Brown v. Advocate S. Suburban Hosp.Annotate this Case
Justia Opinion Summary
Brown and Wilson began working as nurses at Advocate-Christ in 2005. Both are African-American. In 2008, the plaintiffs and 10 other nurses delivered a Petition for Change in Labor Practices to their human resources department, claiming that Advocate-Christ treated its Filipino nurses better than its African-American nurses by giving them easier assignments, more training, and more leadership opportunities. Human resources employees investigated and ultimately concluded that the claims could not be corroborated. Both plaintiffs resigned. In October 2008, they began working at Advocate South Suburban and became concerned that other nurses were sleeping on duty, that the culture was unprofessional, and that work assignments were unequal and unfair. When their supervisors failed to make changes that the plaintiffs recommended, they complained of race discrimination and started applying for positions at other Advocate facilities. Neither was hired. They filed charges of discrimination with the Equal Employment Opportunity Commission and later filed suit. The district court entered summary judgment in favor of Advocate. The Seventh Circuit affirmed.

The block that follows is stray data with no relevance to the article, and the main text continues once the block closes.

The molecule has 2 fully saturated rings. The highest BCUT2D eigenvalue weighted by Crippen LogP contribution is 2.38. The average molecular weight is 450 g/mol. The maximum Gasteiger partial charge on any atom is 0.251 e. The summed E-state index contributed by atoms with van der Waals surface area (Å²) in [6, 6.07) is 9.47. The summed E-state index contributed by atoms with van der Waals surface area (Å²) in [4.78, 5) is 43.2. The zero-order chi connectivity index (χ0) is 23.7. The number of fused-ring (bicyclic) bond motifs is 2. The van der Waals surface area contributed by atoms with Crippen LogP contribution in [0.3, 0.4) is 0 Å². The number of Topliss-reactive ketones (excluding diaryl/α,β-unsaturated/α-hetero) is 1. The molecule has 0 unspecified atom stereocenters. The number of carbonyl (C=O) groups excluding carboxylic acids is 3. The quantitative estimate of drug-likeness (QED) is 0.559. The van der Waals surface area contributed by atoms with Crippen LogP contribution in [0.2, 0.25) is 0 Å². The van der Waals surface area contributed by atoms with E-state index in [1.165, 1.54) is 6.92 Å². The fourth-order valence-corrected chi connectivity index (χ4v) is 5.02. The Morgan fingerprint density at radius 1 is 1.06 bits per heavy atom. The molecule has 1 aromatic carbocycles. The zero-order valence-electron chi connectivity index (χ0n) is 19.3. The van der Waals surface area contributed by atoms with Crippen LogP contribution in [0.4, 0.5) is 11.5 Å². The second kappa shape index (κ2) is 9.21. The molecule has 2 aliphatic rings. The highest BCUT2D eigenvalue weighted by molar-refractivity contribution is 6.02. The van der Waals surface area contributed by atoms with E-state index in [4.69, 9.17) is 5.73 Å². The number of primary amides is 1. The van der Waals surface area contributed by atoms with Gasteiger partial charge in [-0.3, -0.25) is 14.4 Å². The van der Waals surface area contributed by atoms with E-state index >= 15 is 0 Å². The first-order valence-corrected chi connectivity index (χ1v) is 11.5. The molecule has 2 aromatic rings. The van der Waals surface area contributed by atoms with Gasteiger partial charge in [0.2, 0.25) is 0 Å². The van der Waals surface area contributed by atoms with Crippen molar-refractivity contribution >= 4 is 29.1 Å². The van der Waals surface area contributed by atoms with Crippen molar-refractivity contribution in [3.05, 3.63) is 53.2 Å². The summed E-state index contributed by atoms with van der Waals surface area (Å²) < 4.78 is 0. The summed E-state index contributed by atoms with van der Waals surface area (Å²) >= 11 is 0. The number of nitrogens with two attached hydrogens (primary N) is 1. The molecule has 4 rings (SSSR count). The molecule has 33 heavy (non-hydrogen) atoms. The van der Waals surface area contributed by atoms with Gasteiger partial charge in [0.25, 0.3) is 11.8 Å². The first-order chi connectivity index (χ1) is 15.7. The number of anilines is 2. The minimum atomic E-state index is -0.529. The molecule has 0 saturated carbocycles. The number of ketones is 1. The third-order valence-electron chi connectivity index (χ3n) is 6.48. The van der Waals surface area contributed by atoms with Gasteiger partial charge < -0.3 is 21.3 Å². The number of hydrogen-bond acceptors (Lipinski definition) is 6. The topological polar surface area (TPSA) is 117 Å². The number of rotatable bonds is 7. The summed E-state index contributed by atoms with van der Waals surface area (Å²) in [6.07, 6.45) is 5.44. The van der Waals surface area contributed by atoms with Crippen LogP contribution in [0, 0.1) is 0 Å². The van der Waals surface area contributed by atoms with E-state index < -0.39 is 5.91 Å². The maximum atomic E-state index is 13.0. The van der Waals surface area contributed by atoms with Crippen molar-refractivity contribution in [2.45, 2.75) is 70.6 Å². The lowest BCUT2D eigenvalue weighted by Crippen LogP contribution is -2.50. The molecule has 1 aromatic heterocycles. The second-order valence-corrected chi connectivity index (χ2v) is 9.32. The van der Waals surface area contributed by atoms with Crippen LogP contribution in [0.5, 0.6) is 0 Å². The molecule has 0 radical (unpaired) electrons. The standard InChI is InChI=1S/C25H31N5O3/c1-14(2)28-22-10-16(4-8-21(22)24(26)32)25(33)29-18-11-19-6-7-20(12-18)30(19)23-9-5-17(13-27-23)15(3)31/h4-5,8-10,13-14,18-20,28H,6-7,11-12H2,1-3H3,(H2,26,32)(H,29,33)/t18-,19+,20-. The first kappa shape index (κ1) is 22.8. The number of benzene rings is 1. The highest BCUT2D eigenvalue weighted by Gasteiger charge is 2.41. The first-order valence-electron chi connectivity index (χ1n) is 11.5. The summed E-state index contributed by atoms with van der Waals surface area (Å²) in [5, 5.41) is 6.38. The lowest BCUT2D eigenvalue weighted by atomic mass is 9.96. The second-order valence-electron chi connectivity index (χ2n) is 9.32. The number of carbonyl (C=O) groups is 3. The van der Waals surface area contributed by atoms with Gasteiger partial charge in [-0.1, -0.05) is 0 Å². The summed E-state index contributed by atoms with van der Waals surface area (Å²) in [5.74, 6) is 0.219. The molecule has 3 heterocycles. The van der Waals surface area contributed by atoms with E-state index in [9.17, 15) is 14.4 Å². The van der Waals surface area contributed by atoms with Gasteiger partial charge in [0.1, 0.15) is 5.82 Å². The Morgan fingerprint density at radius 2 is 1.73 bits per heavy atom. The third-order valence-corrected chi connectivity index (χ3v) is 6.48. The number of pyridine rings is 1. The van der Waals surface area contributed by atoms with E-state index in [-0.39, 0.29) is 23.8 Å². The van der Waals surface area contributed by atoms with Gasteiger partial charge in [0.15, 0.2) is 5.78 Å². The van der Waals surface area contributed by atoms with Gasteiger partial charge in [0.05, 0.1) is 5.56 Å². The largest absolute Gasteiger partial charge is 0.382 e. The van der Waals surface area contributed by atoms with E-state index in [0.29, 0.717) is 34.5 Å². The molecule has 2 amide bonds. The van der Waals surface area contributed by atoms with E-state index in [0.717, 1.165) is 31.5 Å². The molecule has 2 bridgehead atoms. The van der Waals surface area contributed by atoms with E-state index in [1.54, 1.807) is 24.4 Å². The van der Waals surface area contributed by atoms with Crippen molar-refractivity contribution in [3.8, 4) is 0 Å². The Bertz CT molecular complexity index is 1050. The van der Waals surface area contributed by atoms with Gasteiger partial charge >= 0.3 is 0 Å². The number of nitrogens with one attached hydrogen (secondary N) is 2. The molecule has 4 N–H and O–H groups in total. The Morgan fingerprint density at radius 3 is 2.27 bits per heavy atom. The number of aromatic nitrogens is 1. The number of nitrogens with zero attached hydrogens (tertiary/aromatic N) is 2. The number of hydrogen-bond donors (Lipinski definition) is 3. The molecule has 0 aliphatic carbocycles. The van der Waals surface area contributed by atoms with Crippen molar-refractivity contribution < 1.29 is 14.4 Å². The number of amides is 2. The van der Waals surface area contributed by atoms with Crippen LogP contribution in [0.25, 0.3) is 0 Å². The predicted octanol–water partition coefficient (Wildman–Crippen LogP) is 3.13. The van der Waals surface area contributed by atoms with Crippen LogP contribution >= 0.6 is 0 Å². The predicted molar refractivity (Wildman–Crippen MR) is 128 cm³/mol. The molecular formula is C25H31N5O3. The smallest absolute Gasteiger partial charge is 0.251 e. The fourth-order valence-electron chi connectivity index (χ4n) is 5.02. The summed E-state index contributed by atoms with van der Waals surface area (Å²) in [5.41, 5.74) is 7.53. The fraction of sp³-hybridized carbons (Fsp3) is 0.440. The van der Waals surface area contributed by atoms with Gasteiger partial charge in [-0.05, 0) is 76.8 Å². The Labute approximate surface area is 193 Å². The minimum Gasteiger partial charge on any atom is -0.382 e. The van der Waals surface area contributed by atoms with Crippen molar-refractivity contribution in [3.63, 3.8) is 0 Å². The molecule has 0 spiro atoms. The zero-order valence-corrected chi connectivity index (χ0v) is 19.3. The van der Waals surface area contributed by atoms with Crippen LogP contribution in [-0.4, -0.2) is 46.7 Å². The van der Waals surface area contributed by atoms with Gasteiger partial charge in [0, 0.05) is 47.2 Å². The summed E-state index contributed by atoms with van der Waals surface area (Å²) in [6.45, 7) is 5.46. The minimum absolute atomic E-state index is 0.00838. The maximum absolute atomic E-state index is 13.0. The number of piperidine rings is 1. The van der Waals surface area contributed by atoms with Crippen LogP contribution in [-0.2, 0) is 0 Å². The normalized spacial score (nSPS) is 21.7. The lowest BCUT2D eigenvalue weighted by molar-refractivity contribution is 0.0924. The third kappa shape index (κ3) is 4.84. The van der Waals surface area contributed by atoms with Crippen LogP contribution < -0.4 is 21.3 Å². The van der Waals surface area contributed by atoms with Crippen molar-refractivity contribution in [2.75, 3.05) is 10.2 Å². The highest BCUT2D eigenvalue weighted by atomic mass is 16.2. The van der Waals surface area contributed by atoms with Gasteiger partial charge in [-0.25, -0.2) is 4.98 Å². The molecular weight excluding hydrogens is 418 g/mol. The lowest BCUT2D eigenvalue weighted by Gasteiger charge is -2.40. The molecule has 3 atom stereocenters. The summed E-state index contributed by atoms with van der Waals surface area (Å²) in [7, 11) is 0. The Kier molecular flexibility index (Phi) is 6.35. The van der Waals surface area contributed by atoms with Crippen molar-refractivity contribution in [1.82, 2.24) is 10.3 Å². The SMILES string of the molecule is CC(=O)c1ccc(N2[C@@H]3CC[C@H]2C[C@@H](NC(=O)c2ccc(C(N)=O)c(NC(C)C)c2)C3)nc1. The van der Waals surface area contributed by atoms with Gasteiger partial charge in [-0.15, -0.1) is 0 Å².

In the United States Court of Appeals For the Seventh Circuit No. 12-1135 JOSALYNN M. B ROWN AND C AROLYN W ILSON, Plaintiffs-Appellants, v. A DVOCATE S OUTH S UBURBAN H OSPITAL AND A DVOCATE H EALTH & H OSPITALS C ORPORATION, Defendants-Appellees. Appeal from the United States District Court for the Northern District of Illinois, Eastern Division. No. 09 cv 5386â Robert W. Gettleman, Judge. A RGUED S EPTEMBER 21, 2012â D ECIDED N OVEMBER 21, 2012 Before P OSNER, K ANNE, and SYKES, Circuit Judges. K ANNE, Circuit Judge. Over a span of several years, two hospital nurses, Josalynn M. Brown and Carolyn Wilson, raised a series of complaints about their working conditions, including complaints of racial discrimination. They later sued their employers, defendants Advocate South Suburban Hospital and Advocate Health 2 No. 12-1135 and Hospitals Corporation (collectively referred to as â Advocateâ ). Brown and Wilson argued that Advocate had discriminated against them and subsequently retaliated against them for complaining about the discrimination. The district court concluded that there was not enough evidence to support the nursesâ claims and granted summary judgment for Advocate. Having independently reviewed the record, we agree with the district court and affirm. I. B ACKGROUND Josalynn M. Brown and Carolyn Wilson began working as nurses at Advocate Christ Medical Center (which we will refer to as â Advocate Christâ and which is not a party to this action) in 2005. Both plaintiffs are African-American. On May 10, 2008, the plaintiffs and ten other nurses delivered a Petition for Change in Labor Practices to their human resources department. The petition alleged that Advocate Christ treated its Filipino nurses better than its African-American nurses by giving them easier assignments, more training, and more leadership opportunities. Several human resources employees at Advocate Christ investigated the claims in the petition and ultimately concluded that the claims could not be corroborated. Both plaintiffs resigned their positions at Advocate Christ in mid-September 2008. In October 2008, they began working at Advocate South Suburban Hospital and quickly became concerned with the way things were being run. Brown complained that other No. 12-1135 3 nurses were sleeping while on duty, that her unitâ s culture was unprofessional, and that her work assignments were unequal and unfair. Wilson similarly complained about patient care and safety issues. When their supervisors failed to make the changes that the plaintiffs recommended, the plaintiffs began to suspect that they were being ignored because of their race and started lodging complaints about that as well. In March 2009, both plaintiffs started applying for positions at other Advocate facilities. Brown and Wilson both received an interview for one position, but neither was ultimately hired. Wilson claims that she eventually applied to over one hundred different positions within Advocateâ s network and never received any of them, although she also admits that she was unqualified for many of these positions, that forty-three of them were cancelled without being filled, and that, since January 2010, a medical condition has prevented her from providing direct patient care. Both plaintiffs filed charges of discrimination with the Equal Employment Opportunity Commission in May 2009. They subsequently filed this lawsuit on August 31, 2009, against Advocate South Suburban Hospital and its parent corporation, Advocate Health and Hospitals Corp. On December 20, 2011, the district court entered summary judgment in favor of Advocate, and the plaintiffs filed a timely notice of appeal on January 18, 2012. 4 No. 12-1135 II. A NALYSIS Summary judgment is proper where â there is no genuine dispute as to any material fact and the movant is entitled to judgment as a matter of law.â Fed. R. Civ. P. 56(a). We review the district courtâ s entry of summary judgment de novo, viewing all of the evidence in the light most favorable to the nonmoving party. Arizanovska v. Wal-Mart Stores, Inc., 682 F.3d 698, 702 (7th Cir. 2012). â However, our favor toward the nonmoving party does not extend to drawing inferences that are supported by only speculation or conjecture.â Harper v. C.R. England, Inc., 687 F.3d 297, 306 (7th Cir. 2012) (internal quotation marks and brackets omitted). Rather, a genuine issue of material fact exists only if there is enough evidence that a reasonable jury could return a verdict in favor of the nonmoving party. Id. The plaintiffs raise two claims under Title VIIâ a discrimination claim and a retaliation claim.1 The district court granted summary judgment to the defendants on both claims. The plaintiffsâ briefs in this court also raise a hostile work environment claim under Title VII and a claim under the Family and Medical Leave Act. But the plaintiffs did not raise these claims anywhere 1 Technically, the plaintiffs brought their discrimination and retaliation claims under 42 U.S.C. Â§ 1981 as well as Title VII, but the elements and methods of proof for Â§ 1981 claims are â essentially identicalâ to those under Title VII, Montgomery v. Am. Airlines, Inc., 626 F.3d 382, 389 (7th Cir. 2010), so we need not analyze them separately. No. 12-1135 5 in their complaint; accordingly, these two additional claims are forfeited, and we will confine our discussion to the two Title VII claims that the plaintiffs properly preserved for appeal. See Econ. Folding Box Corp. v. Anchor Frozen Foods Corp., 515 F.3d 718, 720 (7th Cir. 2008) (â it is axiomatic that an issue not first presented to the district court may not be raised before the appellate court as a ground for reversalâ ) (internal brackets omitted). A. Discrimination Title VII makes it illegal â for an employer to fail or refuse to hire or to discharge any individual, or otherwise to discriminate against any individual with respect to his compensation, terms, conditions, or privileges of employmentâ on the basis of race. 42 U.S.C. Â§ 2000e-2(a). To prove that discrimination occurred, a plaintiff may proceed under either the direct method or the indirect method of proof. Dandy v. United Parcel Serv., Inc., 388 F.3d 263, 272 (7th Cir. 2004). Under the direct method, the plaintiff must produce either direct or circumstantial evidence of discriminatory intent. Id. And under the indirect method, the plaintiff must satisfy the familiar burden-shifting analysis of McDonnell Douglas Corp. v. Green, 411 U.S. 792 (1973). See Dandy, 388 F.3d at 273. The plaintiffs proceed under both methods here. The district court found that the plaintiffs had not established a triable issue of fact under either method, and we think that the district court was correct. The 6 No. 12-1135 indirect method is easily addressed. To establish discrimination under the indirect method, the plaintiffs must, among other things, provide evidence that their employer treated them differently than â similarly situatedâ employees outside of their protected class. Maclin v. SBC Ameritech, 520 F.3d 781, 787 (7th Cir. 2008). To meet this burden, they must show that there is someone who is directly comparable to them in all material respects except for membership in the protected class. Winsley v. Cook Cnty., 563 F.3d 598, 605 (7th Cir. 2009). But the plaintiffs have not identified any such person. Instead, they offer only a bare assertion that â nurses with far less experience who were not African-Americanâ received transfers and more desirable shifts. (Appellantsâ Br. at 18.) But, of the documents that the plaintiffs cite for this proposition, the only one that actually supports it is their complaint. Mere allegations in a complaint, however, are not â evidenceâ and do not establish a triable issue of fact. Tibbs v. City of Chicago, 469 F.3d 661, 663 n.2 (7th Cir. 2006). Accordingly, we agree with the district court that the plaintiffs cannot survive summary judgment under the indirect method. Nor do the plaintiffs fare any better using the direct method. Under this method, they must provide â either direct evidence or circumstantial evidence that shows that the employer acted based on prohibited animus.â Nagle v. Vill. of Calumet Park, 554 F.3d 1106, 1122 (7th Cir. 2009). Because Advocate has not openly admitted to discriminating against them, the plaintiffs must construct â a convincing mosaic of circumstantial evidence that allows a jury to infer intentional discrimination by No. 12-1135 7 the decisionmaker.â Phelan v. Cook Cnty., 463 F.3d 773, 779 (7th Cir. 2006). The pieces of this mosaic generally take one of three forms. First, the plaintiffs may show evidence of suspicious timing, ambiguous behavior, statements or comments directed at employees in the protected group, and â other bits and pieces from which an inference of discriminatory intent might be drawn.â Id. at 781. Second, they may provide evidence that a â similarly situated employee received more favorable treatment.â Id. And third, they may provide evidence that the plaintiff â was qualified for the job in question but passed over in favor of (or replaced by) a person not having the forbidden characteristic, and that the employerâ s stated reason for the difference in treatment is unworthy of belief.â Id. The plaintiffs offer two tiles to fill out their mosaic here. First, they contend that other, less-qualified, nonAfrican-American nurses were given transfers and better shifts. But, as discussed, the plaintiffs provided no actual evidence to support this contention. Second, the plaintiffs argue that the defendants did not adequately respond to their complaints about discrimination, safety violations, and workplace conditions. But we do not think that a reasonable jury could infer bias from these circumstances. Title VII protects against discrimination, not â personal animosity or juvenile behavior.â Shafer v. Kal Kan Foods, Inc., 417 F.3d 663, 666 (7th Cir. 2005). The record demonstrates that, between 2008 and 2010, the plaintiffs made numerous complaints to management, some involving racial issues and others involving general workplace 8 No. 12-1135 disputes. The defendants investigated many of the complaints, took action on some of them, and declined to take action on others. The plaintiffs also claim that the defendants harassed them in response to these complaints, but this â harassmentâ appears mainly to have been criticism about the plaintiffsâ perceived lack of teamwork. Specifically, a supervisor wrote a draft of a â negative summary of associate reviewâ and a â performance deficiency noticeâ for Brown (but never actually finalized either document, nor placed them in Brownâ s personnel file, nor even told Brown about them), and Wilson was called a â trouble maker,â a â cry baby,â and a â spoiled childâ during a meeting by a supervisor, causing Wilson to leave the meeting in tears. The plaintiffs contend that we can infer bias from these facts because the defendants did not respond to the plaintiffsâ complaints as the plaintiffs would have liked. But the fact that someone disagrees with you (or declines to take your advice) does not, without more, suggest that they discriminated against you. Nor do any of the criticisms that the plaintiffs experienced suggest a discriminatory motive. All of the criticisms used nonracial language, and nothing else about their context suggests that they were racially motivated. Cf. Yancick v. Hanna Steel Corp., 653 F.3d 532, 546 (7th Cir. 2011) (â Johnson made some remarks with racial undertones, but he did not hurl racially charged epithets at his co-workers. He had a hostile attitude and was at times aggressive, but other than speculation, Yancick cannot connect Johnsonâ s behavior with racial animus.â ). Perhaps their supervisorsâ criticisms were unfairâ clearly the No. 12-1135 9 plaintiffs feel that they wereâ but there is no evidence that they were unfair because they were motivated by race, as Title VII forbids. See Dickerson v. Bd. of Trs. of Cmty. Coll. Dist. No. 522, 657 F.3d 595, 603 (7th Cir. 2011) (â although [plaintiff] disagreed with his negative evaluations, that does not mean that the evaluations were the result of unlawful discriminationâ ); see also id. (quoting Brill v. Lante Corp., 119 F.3d 1266, 1273 (7th Cir. 1997)) (â â The question is not whether the employerâ s performance ratings were right but whether the employerâ s description of its reasons is honest.â â ) (internal brackets omitted). Accordingly, the plaintiffs did not present a triable issue of fact under the direct method or the indirect method, and the district court correctly granted summary judgment on the discrimination claim. B. Retaliation That brings us to the plaintiffsâ retaliation claim. In addition to forbidding workplace discrimination, Title VII also prohibits retaliating against an employee â because he has opposed any practice made an unlawful employment practice by [this subchapter,] or because he has made a charge, testified, assisted, or participated in any manner in an investigation, proceeding, or hearing under [this subchapter.]â 42 U.S.C. Â§ 2000e-3(a). As before, the plaintiffs attempt to prove this claim under both the direct and indirect methods. Like a discrimination claim, proving a retaliation claim under the indirect method requires evidence that a 10 No. 12-1135 similarly situated employee who did not engage in the statutorily protected activity received better treatment. Harper, 687 F.3d at 309-10. As discussed, the plaintiffs have not pointed to any such person. Thus, we can again make short work of the plaintiffsâ arguments under the indirect method. So we move on to the direct method. To establish retaliation under the direct method, the plaintiffs must satisfy three elements. First, they must show that they engaged in protected activity under Title VII. Coleman v. Donahoe, 667 F.3d 835, 859 (7th Cir. 2012). Second, they must show that they suffered an adverse employment action. Id. And third, they must show that there is a causal link between their protected activity and the adverse action. Id. Or, to put it another way, the plaintiffs must produce evidence that a â retaliatory animusâ motivated the defendantsâ adverse actions against them. Smith v. Bray, 681 F.3d 888, 901 (7th Cir. 2012). â Not everything that makes an employee unhappy is an actionable adverse action.â Stephens v. Erickson, 569 F.3d 779, 790 (7th Cir. 2009) (internal brackets omitted). Because an adverse employment action under Title VIIâ s retaliation provision must be â materiallyâ adverse, â it is important to separate significant from trivial harmsâ ; an action is only adverse if it might dissuade a reasonable worker from making or supporting a charge of discrimination. Burlington N. & Santa Fe Ry. Co. v. White, 548 U.S. 53, 68 (2006). The plaintiffs acknowledge that they were never formally disciplined, terminated, or denied pay or bene- No. 12-1135 11 fits. Beyond that, they are hazy about precisely how they believe the defendants retaliated against them. They argue in passing that they were unfairly denied favorable shifts and work assignments, but, as we have already discussed several times, the plaintiffs presented no evidence to support this argument. The plaintiffsâ counsel also stated during oral argument that the defendants â triedâ to terminate them, but again, they provide no evidence to back up that claim. That leaves three basic ways in which the plaintiffs contend they were retaliated against. First, they argue that the defendants treated them unfairly and ignored their complaints. As the plaintiffsâ counsel explained during oral argument, his clients were â not being listened toâ and getting â a cold shoulder from management.â Instead of taking the plaintiffsâ suggestions, managers â wrongly accusedâ them of being â cry bab[ies]â and â trouble maker[s]â and â left the wrongdoers undisciplined in any way.â Similarly, the plaintiffsâ brief cites to evidence that a supervisor called Wilson a â trouble maker,â a â cry baby,â and a â spoiled child.â We do not think that this sort of behavior constitutes a materially adverse employment action. â â [P]ersonality conflicts at work that generate antipathyâ and â snubbing by supervisors and co-workersâ are not actionableâ under Title VII, Burlington Northern, 548 U.S. at 68 (quoting 1 B. Lindemann & P. Grossman, Employment Discrimination Law 669 (3d ed. 1996)), and we think that getting a â cold shoulderâ from your boss easily falls within this non-actionable category. As far as being called a 12 No. 12-1135 trouble maker, a cry baby, and a spoiled child, it is unclear whether these statements referred to the plaintiffsâ discrimination complaints or simply to some other workplace issue. See Hamm v. Weyauwega Milk Prods., Inc., 332 F.3d 1058, 1066 (7th Cir. 2003) (Title VII prohibits retaliation for complaints about discrimination, not retaliation for complaints about other workplace issues). But assuming, as we must at this stage, that the comments referred to the plaintiffsâ discrimination complaints, we are confident that the comments were not materially adverse. In Dunn v. Washington Cnty. Hospital, for example, a nurse complained that a doctor sexually harassed her. 429 F.3d 689, 690 (7th Cir. 2005). In response, the doctor asked the nurse to withdraw her complaint in a â nasty and uncivil toneâ and told her that â paybacks are hellâ but took no other action against her. Id. at 692-93. Because the doctorâ s statements did not cause the nurse any actual injury, we held that they would not have dissuaded a reasonable person from complaining and therefore were not materially adverse employment actions. Id. Similarly, the relatively mild epithets at issue here were not materially adverse. See id.; see also Cole v. Illinois, 562 F.3d 812, 816 (7th Cir. 2009) (performance improvement plan instructing employee to â â become more aware of her toneâ and to â work on becoming a better listenerâ . . . would not dissuade a reasonable person from exercising her rightsâ ) (internal brackets omitted); Stephens, 569 F.3d at 790 (being â stared and yelled at . . . is not an actionable harmâ ); Recio v. Creighton Univ., 521 F.3d 934, 940-41 (8th Cir. 2008) (getting â the silent treatmentâ from colleagues not materially No. 12-1135 13 adverse); Somoza v. Univ. of Denver, 513 F.3d 1206, 1214-15 (10th Cir. 2008) (incivility of co-workers at a meeting, including eye-rolling, laughing at plaintiffâ s opinions, and commenting behind his back, were not materially adverse); cf. Hottenroth v. Vill. of Slinger, 388 F.3d 1015, 1030 (7th Cir. 2004) (â It is well established that unfulfilled threats that result in no material harm cannot be considered an adverse employment action under Title VII.â ). Or, to put it another way, we do not think that being called a trouble maker, a cry baby, or a spoiled child would dissuade a reasonable person from complaining of discrimination. The plaintiffs also claim that they were retaliated against when their requests for transfers to other hospitals were denied. That might be an adverse employment action, provided the transfer would have resulted in higher pay or benefits. See Johnson v. Cambridge Indus., Inc., 325 F.3d 892, 900 (7th Cir. 2003) (â the denial of an opportunity to move to [a higher paying] position, unlike the mere denial of a lateral transfer, constitutes a materially adverse employment actionâ ); cf. Dandy, 388 F.3d at 275 (â because her request was for a lateral transfer offering parallel pay, benefits, and responsibilities, UPSâ s refusal to grant that request does not constitute an adverse employment actionâ ). But the plaintiffs must also provide evidence that a retaliatory animus motivated the denials, see Smith, 681 F.3d at 901, and they have not done so. The plaintiffs argue that the decision-makers must have known about their discrimination complaints 14 No. 12-1135 because the complaints had been covered in local news media and might have been a subject of workplace chatter. But the plaintiffs must produce evidence that a retaliatory motive actually influenced the decision-maker, not merely that it could have, see Nagle, 554 F.3d at 1122; our favor toward the nonmoving party on summary judgment â does not extend to drawing inferences that are supported by only speculation or conjecture,â Harper, 687 F.3d at 306. As it stands, the plaintiffsâ argument for retaliatory animus relies entirely on speculation. No affirmative evidence suggests that the decisionmakers were even aware of the plaintiffsâ discrimination complaints before they denied the transfers, much less that they did so intending to retaliate against the plaintiffs. Nor have the plaintiffs presented any affirmative evidence that anybody improperly influenced the decision-makers under the so-called â catâ s pawâ theory of liability. See Cook v. IPC Intâ l Corp., 673 F.3d 625, 628 (7th Cir. 2012) (â the â catâ s pawâ metaphor refers to a situation in which an employee is fired or subjected to some other adverse employment action by a supervisor who himself has no discriminatory motive, but who has been manipulated by a subordinate who does have such a motive and intended to bring about the adverse employment actionâ ); accord Staub v. Proctor Hosp., 131 S. Ct. 1186, 1192-94 (2011). Accordingly, even if the transfer denials were adverse employment actions, the plaintiffs have not provided enough evidence to show that they were motivated by a retaliatory animus. Finally, Brown claims that a supervisor drafted a â negative summary of associate reviewâ and a â perfor- No. 12-1135 15 mance deficiency noticeâ that unfairly criticized her conduct and, in turn, constituted retaliatory adverse employment actions.2 At the outset, it is not clear whether a negative performance review, standing alone, can ever constitute a materially adverse employment action in the retaliation context. Compare Silverman v. Bd. of Educ. of Chicago, 637 F.3d 729, 741 (7th Cir. 2011) (â a negative performance evaluation could constitute an adverse action within the meaning of the direct method of proving retaliationâ ), with Davis v. Time Warner Cable of Se. Wisc., L.P., 651 F.3d 664, 677 (7th Cir. 2011) (â Performance improvement plans, particularly minimally onerous ones like that here, are not, without more, adverse employment actions.â ), and Volovsek v. Wis. Depâ t of Agric. Trade and Consumer Prot., 344 F.3d 680, 688 (7th Cir. 2003) (â disputed performance reviews . . . do not, 2 The plaintiffs have not actually provided these documents; the only evidence they cite to prove their existence is a series of selective excerpts to the deposition testimony of the supervisor who allegedly wrote them. But â [t]he meaning of quoted phrases often depends critically on the unquoted context.â Dugan v. R.J. Corman R.R. Co., 344 F.3d 662, 669 (7th Cir. 2003). As a result, it will often violate â the â best evidenceâ rule of Fed. R. Evid. 1002 and the â completenessâ rule of Fed. R. Evid. 106 to present trial excerpts from a key document without introducing the document itself.â Id. (internal parentheses omitted). Accordingly, it is unclear whether the deposition testimony would even be enough to prove the existence of the documents at trial. But, because we can resolve the issue on other grounds, we need not decide this question now. 16 No. 12-1135 themselves, amount to the kind of adverse employment action that constitutes discrimination or retaliationâ ). But we can set that issue aside for the purposes of this case. As Brown acknowledges, the drafts of the negative reviews â were never given to Brown or posted in her personnel file,â (Appellantsâ Br. at 19), and resulted in no actual consequences for her. Even if these documents could be considered adverse, we do not think they can fairly be described as â materiallyâ adverse. As a result, the district court correctly granted summary judgment on all of the plaintiffsâ claims. III. C ONCLUSION We A FFIRM the district courtâ s entry of summary judgment in favor of the defendants. 11-21-12